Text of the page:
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Your list does not match his and the relevance of that gets to the import of his description: By understanding that there are alternating stable and mobile segments you have a model that allows you to evaluate not only a specific swing but an individual's suitability to a specific swing. So with an evalution of an individual's capacity, say, in thoracic spine mobility to can say that given that capacity the individual has the ability to execute this swing but not this other. If there is a desire to use the other then the individual will need to develop the anatomical capacity to execute it. The 'list' gives you the points of evaluation both for the pro's swing as a model and for the individual to match them to a swing and/or create a program for attaining that capacity.I guess that it goes something like this?
The feet are fairly stable the arch moves a little of course the toes can wiggle a lot.
The ankles are ball and socket joints so they have a lot of movement.
The knees only bend in one plane so they are stable.
The hips are ball and socket joints so they are mobile.
The mid-thoracic spine is stable?
The shoulders are mobile they can move all over the place and the arms are in ball and socket joints.
The elbows are stable as they move in one plane.
The wrists are mobile as we have another ball and socket joint. The forearms themselves can rotate which is rather important to the golf swing.
I am not sure what the importance of all of this is. I guess that if a persons body parts could only move in the proper way that would be ideal for golf that might make for a good swing. Might not be so good for other things though...
Tom Wishon's talk was really interesting. He is a rather knowledgeable fellow alright. The lack of standards in the golf industry is a bit of a problem. BS sells and the golf industry is proof of that. Today's five iron is yesterday's three iron. I hope that eventually the iron numbering system will go away to be replaced the degrees of loft. That is already happening with wedges and hybrids.Videos of some lectures from the 2008 World Scientific Congress of Golf including one by Tom Wishon about equipment.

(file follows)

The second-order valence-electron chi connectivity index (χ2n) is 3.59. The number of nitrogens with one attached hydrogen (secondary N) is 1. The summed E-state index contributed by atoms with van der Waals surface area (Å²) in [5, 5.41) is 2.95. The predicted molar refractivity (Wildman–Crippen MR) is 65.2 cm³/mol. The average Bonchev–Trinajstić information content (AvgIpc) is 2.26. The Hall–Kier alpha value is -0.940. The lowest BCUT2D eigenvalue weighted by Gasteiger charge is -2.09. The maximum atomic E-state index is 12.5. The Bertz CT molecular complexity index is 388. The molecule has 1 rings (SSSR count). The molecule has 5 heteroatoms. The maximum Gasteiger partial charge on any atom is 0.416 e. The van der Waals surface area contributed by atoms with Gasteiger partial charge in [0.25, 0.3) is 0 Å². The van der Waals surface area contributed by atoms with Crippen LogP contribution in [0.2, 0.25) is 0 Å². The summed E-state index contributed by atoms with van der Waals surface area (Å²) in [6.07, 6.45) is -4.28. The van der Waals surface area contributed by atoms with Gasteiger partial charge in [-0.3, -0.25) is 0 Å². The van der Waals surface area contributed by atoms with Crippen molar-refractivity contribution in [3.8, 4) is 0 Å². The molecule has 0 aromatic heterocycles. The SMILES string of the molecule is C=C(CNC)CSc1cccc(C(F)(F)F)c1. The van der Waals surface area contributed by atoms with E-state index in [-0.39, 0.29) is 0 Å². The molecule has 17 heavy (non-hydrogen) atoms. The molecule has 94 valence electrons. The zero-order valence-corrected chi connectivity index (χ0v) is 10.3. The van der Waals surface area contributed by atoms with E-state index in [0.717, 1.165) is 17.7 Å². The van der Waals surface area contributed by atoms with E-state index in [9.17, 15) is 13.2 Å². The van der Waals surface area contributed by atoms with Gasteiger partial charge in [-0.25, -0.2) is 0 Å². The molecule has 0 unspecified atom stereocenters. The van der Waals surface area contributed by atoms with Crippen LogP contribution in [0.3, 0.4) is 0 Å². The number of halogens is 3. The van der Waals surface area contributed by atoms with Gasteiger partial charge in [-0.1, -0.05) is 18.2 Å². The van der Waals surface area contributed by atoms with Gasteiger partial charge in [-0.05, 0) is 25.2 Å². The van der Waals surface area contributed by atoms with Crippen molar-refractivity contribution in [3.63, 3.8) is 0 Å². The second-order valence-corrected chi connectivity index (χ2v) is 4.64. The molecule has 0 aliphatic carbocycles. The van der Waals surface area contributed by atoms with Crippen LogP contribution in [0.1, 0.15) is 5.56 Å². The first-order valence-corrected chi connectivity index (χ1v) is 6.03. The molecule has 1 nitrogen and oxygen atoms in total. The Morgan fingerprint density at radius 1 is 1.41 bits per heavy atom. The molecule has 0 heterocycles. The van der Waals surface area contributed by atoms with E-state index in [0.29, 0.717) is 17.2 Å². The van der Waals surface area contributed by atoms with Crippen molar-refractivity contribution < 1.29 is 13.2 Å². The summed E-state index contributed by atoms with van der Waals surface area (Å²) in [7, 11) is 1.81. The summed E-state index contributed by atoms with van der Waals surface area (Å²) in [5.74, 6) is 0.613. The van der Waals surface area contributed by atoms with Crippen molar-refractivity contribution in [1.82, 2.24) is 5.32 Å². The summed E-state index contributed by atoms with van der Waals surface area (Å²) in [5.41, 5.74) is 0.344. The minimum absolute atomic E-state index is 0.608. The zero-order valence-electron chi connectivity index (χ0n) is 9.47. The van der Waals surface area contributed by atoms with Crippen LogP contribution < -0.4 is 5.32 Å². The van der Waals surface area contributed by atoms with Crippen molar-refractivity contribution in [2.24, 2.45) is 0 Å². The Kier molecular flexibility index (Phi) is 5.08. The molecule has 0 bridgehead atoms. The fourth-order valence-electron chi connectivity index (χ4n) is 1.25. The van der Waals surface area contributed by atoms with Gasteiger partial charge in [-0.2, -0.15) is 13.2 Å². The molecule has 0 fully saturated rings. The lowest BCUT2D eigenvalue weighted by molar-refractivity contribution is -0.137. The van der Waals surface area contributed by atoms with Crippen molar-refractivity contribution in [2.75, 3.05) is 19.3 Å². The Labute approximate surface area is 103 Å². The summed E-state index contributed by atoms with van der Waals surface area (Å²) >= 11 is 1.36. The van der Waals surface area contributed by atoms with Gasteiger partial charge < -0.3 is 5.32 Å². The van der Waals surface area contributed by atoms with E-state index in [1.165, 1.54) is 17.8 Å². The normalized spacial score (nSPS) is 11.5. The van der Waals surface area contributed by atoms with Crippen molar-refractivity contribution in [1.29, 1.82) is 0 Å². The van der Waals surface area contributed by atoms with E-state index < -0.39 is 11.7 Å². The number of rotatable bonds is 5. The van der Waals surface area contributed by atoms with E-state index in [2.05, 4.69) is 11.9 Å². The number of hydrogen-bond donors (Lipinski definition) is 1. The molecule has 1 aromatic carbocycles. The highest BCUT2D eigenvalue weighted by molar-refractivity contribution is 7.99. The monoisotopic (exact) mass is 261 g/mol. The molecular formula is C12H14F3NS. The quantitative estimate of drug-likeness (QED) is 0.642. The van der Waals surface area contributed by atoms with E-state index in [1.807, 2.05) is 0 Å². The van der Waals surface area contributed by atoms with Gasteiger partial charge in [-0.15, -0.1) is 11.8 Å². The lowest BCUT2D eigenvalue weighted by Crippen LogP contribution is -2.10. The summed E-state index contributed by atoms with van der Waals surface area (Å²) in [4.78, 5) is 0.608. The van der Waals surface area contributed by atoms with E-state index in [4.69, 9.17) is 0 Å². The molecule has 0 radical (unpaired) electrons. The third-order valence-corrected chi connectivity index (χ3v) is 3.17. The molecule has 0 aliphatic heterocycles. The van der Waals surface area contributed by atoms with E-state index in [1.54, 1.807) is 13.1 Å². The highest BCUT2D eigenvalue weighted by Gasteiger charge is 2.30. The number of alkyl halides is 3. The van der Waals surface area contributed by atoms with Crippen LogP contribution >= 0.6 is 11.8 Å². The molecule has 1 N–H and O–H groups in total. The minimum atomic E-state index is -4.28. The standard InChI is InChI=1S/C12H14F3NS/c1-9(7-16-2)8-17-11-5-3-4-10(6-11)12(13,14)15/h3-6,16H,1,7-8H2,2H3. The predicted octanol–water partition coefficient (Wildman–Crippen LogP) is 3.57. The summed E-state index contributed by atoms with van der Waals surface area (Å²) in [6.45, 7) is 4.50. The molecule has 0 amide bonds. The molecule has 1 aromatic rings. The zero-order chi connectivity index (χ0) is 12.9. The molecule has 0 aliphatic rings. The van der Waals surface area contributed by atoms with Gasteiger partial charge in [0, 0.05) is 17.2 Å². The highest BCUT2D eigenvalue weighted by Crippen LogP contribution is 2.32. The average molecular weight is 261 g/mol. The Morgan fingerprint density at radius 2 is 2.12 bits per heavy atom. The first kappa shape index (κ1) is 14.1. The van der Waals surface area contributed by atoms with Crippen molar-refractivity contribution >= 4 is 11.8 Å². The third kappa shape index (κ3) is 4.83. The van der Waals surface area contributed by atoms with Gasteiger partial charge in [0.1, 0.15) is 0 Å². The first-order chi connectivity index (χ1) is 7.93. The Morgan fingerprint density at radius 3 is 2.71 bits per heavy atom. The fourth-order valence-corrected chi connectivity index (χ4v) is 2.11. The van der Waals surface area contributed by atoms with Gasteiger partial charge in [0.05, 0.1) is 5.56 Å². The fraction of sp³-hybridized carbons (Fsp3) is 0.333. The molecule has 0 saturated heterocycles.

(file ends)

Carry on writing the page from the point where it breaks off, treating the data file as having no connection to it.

I realized after watching the video and checking myself in the mirror and video, I have been trying to make my knees mobile and trying to make my hips stable, duh no wonder my knees and hips are sore after I practice, I turned both feet out alnost like charlie chaplin, what a difference, I can turn sooo much better in both direction and the best part my knee's and hips dont hurt,now I have to work on imprint gotta send a new video to Mac.remember he says he doesn't do chiropractic now
The quote was:
The body works in an alternating pattern of stable segments connected by mobile joints
If this pattern is altered dysfunction and compensation will occur
The 'stable' segments may actually be 'segments' that contain a joint. The way he went was:
Yes the foot has mobility but its supposed to be stable
The ankle needs to be mobile
The knee needs to be stable
The hip needs to be mobile
The core/Lumbar spine needs to be stable
The thoracic spine needs to be mobile
The scapula needs to be stable
The shoulder needs to be mobile
The elbow needs to stable
The wrist needs to be mobile
As a result of this knowledge they can test for mobility/stability as appropriate per the list and find 'your' model swing.
We can physically screen a player and predict their swing mechanics.